Though this college basketball season has seen a tornado of standings and rankings changes, Stella Johnson is one exceptional constant.
The Rider senior guard has been the Division I scoring leader since the 17th day of 2019-2020 play, and currently averages 25 points per game – two more than the runner up. She has 526 points on 46 percent field goal shooting in guiding the Broncs to a 17-4 record.
But Johnson is an atypical standout. She is an all-category stat stacker, but just cares about winning; she didn’t realize she loved the game until she got to college; and ironically, she had to learn how to be an offensive threat.
“She doesn’t like to talk about herself – her number one priority is to win,” coach Lynn Milligan said. “All that’s happening is a byproduct of how she works. She’s grown as a person and a great leader. She’s a full package and a great student.”
Johnson also has ambitions to play in the WNBA, and overseas. How she and Rider finish the season will help pave the way.
At Morris Catholic High School in nearby Denville, NJ, Johnson played both basketball and soccer, and excelled at both. On the hoops side, she won multiple honors her senior year as she led her team to a fourth straight county tournament title with a 24-3 record.
Milligan loved what she saw whenever she caught one of Johnson’s games.
“She was on the AAU circuit in high school – a really solid program,” Milligan said. “She’s a scorer now, but her being such a complete basketball player stood out in high school with her steals and assists. She was a step ahead of everyone on the basketball court.”
The coach also loved the fact that Johnson played two sports.
“I’m a giant fan of multi-sport athletes,” Milligan said. “We’ve played two here at Rider, and the best players are the ones who don’t’get worn out because they don’t use the same muscles in training all the time.”
When it came time for Johnson to choose a sport to play in college, it was strictly a business decision.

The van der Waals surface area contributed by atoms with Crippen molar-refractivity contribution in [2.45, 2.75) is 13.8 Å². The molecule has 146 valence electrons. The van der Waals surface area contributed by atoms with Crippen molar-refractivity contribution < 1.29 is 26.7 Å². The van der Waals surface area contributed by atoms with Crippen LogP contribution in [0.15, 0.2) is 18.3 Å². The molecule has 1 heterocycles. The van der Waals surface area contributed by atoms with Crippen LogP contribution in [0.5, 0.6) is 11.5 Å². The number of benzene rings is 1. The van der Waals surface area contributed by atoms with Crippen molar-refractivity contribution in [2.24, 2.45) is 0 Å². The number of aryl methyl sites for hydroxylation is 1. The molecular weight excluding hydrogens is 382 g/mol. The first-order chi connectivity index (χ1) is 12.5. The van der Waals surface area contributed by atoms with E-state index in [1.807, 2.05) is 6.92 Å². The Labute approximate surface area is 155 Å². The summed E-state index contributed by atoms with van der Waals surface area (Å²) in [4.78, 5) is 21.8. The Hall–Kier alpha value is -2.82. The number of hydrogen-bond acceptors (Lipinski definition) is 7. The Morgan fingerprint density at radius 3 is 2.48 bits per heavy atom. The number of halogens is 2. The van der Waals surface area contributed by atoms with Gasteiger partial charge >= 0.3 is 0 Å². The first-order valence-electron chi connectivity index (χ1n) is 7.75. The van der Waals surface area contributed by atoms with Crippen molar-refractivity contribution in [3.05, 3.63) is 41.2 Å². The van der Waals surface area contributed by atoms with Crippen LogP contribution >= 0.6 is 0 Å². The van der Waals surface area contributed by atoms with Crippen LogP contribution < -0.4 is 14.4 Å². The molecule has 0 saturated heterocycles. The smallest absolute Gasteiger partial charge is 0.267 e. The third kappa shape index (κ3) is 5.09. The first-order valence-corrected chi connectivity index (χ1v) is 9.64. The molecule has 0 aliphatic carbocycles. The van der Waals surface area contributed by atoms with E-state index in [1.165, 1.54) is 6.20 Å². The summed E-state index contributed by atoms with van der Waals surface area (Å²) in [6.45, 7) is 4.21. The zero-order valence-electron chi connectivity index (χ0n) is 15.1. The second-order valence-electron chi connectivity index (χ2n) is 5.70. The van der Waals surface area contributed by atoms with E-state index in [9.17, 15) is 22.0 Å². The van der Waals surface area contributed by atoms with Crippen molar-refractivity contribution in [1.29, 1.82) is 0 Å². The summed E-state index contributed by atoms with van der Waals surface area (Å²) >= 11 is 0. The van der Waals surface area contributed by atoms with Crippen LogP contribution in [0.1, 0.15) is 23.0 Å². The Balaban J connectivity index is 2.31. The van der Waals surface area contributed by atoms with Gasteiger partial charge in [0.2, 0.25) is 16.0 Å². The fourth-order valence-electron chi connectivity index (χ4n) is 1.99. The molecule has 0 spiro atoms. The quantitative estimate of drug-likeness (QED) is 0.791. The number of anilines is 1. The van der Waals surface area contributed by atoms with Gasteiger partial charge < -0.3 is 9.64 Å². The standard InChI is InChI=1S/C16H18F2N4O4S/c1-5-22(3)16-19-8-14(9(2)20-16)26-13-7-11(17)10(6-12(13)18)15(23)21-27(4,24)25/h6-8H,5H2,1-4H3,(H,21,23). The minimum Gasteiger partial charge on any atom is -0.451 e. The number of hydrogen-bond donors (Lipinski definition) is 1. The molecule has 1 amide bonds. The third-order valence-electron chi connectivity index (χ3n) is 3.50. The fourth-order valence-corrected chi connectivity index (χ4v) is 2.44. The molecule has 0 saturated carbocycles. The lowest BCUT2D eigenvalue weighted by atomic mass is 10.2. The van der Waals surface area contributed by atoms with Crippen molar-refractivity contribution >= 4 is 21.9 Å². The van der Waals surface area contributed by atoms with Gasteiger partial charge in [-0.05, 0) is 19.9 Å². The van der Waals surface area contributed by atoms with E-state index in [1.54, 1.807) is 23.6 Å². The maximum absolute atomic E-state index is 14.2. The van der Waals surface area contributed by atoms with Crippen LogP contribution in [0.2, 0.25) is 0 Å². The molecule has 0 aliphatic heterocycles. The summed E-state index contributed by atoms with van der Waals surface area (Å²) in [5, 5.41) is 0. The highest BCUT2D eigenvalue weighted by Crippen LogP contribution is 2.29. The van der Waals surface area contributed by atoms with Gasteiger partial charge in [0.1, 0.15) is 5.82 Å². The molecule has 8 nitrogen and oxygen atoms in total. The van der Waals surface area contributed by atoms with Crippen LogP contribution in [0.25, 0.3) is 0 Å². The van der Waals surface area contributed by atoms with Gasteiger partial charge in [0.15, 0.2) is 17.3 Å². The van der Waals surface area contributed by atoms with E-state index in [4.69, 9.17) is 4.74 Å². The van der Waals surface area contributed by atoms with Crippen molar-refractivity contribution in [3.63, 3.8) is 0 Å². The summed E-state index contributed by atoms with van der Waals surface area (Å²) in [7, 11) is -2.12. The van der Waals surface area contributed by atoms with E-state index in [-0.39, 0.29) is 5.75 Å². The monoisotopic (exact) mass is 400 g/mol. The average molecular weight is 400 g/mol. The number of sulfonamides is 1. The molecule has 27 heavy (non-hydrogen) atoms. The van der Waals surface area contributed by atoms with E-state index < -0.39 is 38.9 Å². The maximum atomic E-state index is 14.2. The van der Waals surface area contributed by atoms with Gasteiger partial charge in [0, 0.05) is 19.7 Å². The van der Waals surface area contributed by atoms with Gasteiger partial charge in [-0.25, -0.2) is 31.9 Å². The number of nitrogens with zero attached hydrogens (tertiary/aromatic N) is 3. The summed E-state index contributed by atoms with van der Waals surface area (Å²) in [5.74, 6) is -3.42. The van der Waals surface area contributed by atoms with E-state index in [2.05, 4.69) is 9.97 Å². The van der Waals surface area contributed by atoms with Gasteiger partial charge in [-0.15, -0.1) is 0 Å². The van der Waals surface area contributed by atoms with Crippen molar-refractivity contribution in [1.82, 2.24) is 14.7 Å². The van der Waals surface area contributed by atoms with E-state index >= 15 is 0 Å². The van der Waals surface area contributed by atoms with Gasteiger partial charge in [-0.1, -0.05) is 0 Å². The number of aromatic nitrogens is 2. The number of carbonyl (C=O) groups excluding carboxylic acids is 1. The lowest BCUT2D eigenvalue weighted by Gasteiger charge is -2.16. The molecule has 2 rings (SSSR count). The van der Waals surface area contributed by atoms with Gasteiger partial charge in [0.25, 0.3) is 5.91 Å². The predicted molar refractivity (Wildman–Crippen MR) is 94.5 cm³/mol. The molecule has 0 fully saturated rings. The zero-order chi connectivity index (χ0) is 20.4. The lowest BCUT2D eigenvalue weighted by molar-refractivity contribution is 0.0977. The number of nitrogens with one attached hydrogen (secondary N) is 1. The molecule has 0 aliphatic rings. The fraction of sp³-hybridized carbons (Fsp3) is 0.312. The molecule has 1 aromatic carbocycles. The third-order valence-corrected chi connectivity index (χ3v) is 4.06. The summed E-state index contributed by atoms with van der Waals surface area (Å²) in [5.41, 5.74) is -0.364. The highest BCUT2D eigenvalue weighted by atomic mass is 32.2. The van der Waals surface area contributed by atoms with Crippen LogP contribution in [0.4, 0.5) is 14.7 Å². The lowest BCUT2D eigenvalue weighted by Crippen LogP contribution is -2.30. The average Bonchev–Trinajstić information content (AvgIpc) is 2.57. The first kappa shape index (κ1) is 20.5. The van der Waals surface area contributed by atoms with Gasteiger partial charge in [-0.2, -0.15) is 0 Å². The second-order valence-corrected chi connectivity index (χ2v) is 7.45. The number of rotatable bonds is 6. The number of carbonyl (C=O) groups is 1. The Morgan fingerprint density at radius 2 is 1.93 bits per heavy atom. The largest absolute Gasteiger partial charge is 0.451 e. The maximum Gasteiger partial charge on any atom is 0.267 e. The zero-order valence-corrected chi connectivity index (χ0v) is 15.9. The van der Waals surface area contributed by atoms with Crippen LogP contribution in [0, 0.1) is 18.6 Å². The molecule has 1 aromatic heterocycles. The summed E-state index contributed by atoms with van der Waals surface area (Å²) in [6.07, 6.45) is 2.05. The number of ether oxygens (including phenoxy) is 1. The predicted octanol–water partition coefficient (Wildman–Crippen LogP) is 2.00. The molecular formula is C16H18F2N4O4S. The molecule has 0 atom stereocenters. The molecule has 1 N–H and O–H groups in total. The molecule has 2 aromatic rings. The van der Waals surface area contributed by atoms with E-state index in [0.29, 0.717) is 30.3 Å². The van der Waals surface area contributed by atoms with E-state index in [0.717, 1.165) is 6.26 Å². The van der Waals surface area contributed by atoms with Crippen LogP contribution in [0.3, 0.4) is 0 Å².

“(Getting a collegiate scholarship for) soccer is more complicated,” Johnson said. “Rider saw me play and they really liked me, so going into my senior year I committed to them.”
Johnson arrived as a much different player than she is now.
“Stella came here as a defensive player, and I had to teach her how to shoot as a freshman,” Milligan said. “In her freshman year she was lockdown on steals and assists, and scored whenever she felt like it.”
The rookie set a program record for single-game steals with eight in the first week of the season, and went on to reset the Bronc season steals mark. In starting all but one game, Johnson had 14 double-doubles and was named to the MAAC All-Rookie team.
It was around that time that she decided she loved basketball.
“Honestly, it was probably later on when I got to Rider,” she said. “I played soccer for so long that I didn’t know what sport I wanted to do. I didn’t generate much interest from colleges for basketball.”
“At the end of my freshman year, people were saying I was good, and I actually believed them.”
As a sophomore Johnson led the Broncs in scoring at 16 points per game, and scored 20 or more seven times, including a career-high 29. At the end of the year, coach and player had a meeting.
“Every year she’s added a piece to her game, and after her sophomore year we talked and she said, ‘I have really big dreams – I want to play in the WNBA,'” Milligan said. “I told her, ‘OK, I need to know that, so this is what we’ve got to do. We’ve got to win.’ And she could care less about all these stats – she just wants to win.”